Computers

Microsoft Surface Hub 2 targets the office of the future

Microsoft Surface Hub 2 target...
The Surface Hub 2 allows several users to log in simultaneously, allowing for collaborative digital workspaces
The Surface Hub 2 allows several users to log in simultaneously, allowing for collaborative digital workspaces
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The Surface Hub 2 can easily pivot between portrait and landscape modes
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The Surface Hub 2 can easily pivot between portrait and landscape modes
Several displays can be tiled to make a larger area
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Several displays can be tiled to make a larger area
Different combinations of displays allow for truly flexible modular uses
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Different combinations of displays allow for truly flexible modular uses
Four displays can be tiled together
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Four displays can be tiled together
Custom designed stands make the device easy to move from office to office
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Custom designed stands make the device easy to move from office to office
The Surface Hub 2 allows several users to log in simultaneously, allowing for collaborative digital workspaces
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The Surface Hub 2 allows several users to log in simultaneously, allowing for collaborative digital workspaces
Life-sized video conferencing is a feature of the Surface Hub 2
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Life-sized video conferencing is a feature of the Surface Hub 2
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A few years ago, Microsoft revealed the Surface Hub, an interactive electronic whiteboard with video conferencing capabilities targeted at businesses. The expensive device didn't exactly take off, but the company is hoping to find greater success with the second-generation model. The Surface Hub 2 is an impressive update that is more stylish and sophisticated in every way.

The Surface Hub 2 is essentially a 50.5-inch (128-cm) 4K touchscreen with a built-in 4K camera, far field microphone arrays and integrated speakers. The new model is smaller than the previous iteration that came in two sizes, a conventional 55-inch (140-cm) unit and a massive 84-inch (213-cm) unit.

Four displays can be tiled together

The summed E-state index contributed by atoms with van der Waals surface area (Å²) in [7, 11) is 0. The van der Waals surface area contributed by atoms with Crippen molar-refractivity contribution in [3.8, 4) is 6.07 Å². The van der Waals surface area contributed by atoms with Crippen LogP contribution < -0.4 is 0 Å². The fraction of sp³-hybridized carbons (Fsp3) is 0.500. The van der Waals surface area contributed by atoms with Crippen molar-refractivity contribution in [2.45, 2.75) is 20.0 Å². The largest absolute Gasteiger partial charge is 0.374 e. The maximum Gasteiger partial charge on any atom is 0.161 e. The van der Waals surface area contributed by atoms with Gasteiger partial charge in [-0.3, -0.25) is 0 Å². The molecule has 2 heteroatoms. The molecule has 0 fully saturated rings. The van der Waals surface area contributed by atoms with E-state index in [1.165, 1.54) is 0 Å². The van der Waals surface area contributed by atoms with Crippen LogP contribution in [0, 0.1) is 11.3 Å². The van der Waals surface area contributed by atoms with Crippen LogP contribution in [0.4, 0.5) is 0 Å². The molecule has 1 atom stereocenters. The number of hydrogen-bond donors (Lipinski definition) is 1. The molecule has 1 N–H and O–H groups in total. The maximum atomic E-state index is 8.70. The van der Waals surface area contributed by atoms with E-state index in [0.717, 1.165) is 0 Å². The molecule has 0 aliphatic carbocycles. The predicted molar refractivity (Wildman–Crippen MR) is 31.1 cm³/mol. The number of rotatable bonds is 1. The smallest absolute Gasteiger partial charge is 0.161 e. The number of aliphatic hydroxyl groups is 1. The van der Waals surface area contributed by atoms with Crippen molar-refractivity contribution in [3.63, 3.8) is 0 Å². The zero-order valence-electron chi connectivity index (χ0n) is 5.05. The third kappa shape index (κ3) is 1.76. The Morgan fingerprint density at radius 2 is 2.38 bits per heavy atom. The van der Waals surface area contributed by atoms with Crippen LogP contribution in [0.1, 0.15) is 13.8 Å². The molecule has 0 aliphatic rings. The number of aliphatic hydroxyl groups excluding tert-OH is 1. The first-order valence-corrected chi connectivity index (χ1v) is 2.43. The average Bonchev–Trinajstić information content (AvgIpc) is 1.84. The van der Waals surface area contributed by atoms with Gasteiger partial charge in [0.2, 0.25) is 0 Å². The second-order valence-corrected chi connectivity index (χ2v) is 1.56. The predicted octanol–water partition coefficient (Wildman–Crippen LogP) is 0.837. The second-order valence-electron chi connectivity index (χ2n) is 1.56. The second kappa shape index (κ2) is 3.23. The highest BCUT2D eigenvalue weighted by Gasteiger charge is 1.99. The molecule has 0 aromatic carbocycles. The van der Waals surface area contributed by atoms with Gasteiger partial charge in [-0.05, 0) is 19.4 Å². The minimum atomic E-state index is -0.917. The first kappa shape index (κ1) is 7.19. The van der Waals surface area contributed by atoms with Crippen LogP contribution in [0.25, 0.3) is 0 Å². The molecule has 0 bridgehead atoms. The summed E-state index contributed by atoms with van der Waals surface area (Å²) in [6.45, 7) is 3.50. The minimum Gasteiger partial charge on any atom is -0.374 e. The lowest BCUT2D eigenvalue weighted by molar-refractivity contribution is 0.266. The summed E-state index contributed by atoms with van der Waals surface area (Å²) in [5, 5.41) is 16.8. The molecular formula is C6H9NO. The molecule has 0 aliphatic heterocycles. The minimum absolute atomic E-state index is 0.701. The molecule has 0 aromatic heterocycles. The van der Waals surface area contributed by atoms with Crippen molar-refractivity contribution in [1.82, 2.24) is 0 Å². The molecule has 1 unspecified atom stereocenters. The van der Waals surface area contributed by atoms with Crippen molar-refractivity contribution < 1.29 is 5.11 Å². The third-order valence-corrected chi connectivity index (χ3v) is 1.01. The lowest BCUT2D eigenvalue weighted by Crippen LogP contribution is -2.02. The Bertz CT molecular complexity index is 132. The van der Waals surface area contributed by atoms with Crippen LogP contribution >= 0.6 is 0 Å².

Four displays can be tiled together

One of the big ideas behind this smaller scaling of the new model is the system's ability to link up multiple screens to make larger displays. Microsoft calls this technique "tiling" and up to four separate displays can be connected to make large portrait or landscaped presentations. This modular aspect to the device makes its particularly useful to larger businesses thinking of investing in several of the screens and using them in a variety of different ways.

Another sleek design feature is the system's rotating mount that allow it to smoothly switch between portrait and landscape modes. This also means the device can easily be pivoted into a taller portrait mode for video conferencing with virtually life-size partners. Alongside this are a new series of rolling stands and mounts making the device portable.

Life-sized video conferencing is a feature of the Surface Hub 2
Life-sized video conferencing is a feature of the Surface Hub 2

At this stage the hardware specs of the device aren't clear, but collaboration seems a key priority in the product's development, with the Surface Hub 2 allowing multiple users to sign in simultaneously to create a compellingly versatile digital workspace. Microsoft suggests it will be available for purchase from 2019 but no price has been set yet.

Different combinations of displays allow for truly flexible modular uses
Different combinations of displays allow for truly flexible modular uses

One of the major hurdles holding back uptake of prior Surface Hub models were the prices, with its 55-inch unit going for over US$9,000 and the larger 84-inch model over $20,000. The company notes that this new iteration has been developed to be "more affordable" so it will be interesting to see where the price lands. Several similar, albeit less stylish, products currently on the market are sitting around the $5,000 mark, so Microsoft will need to compete with those devices.

Take a look at the video below for a glimpse at the Surface Hub 2 in action.

Source: Microsoft

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1 comment
ChairmanLMAO
looks nice - but microsoft needs to work out its trust issues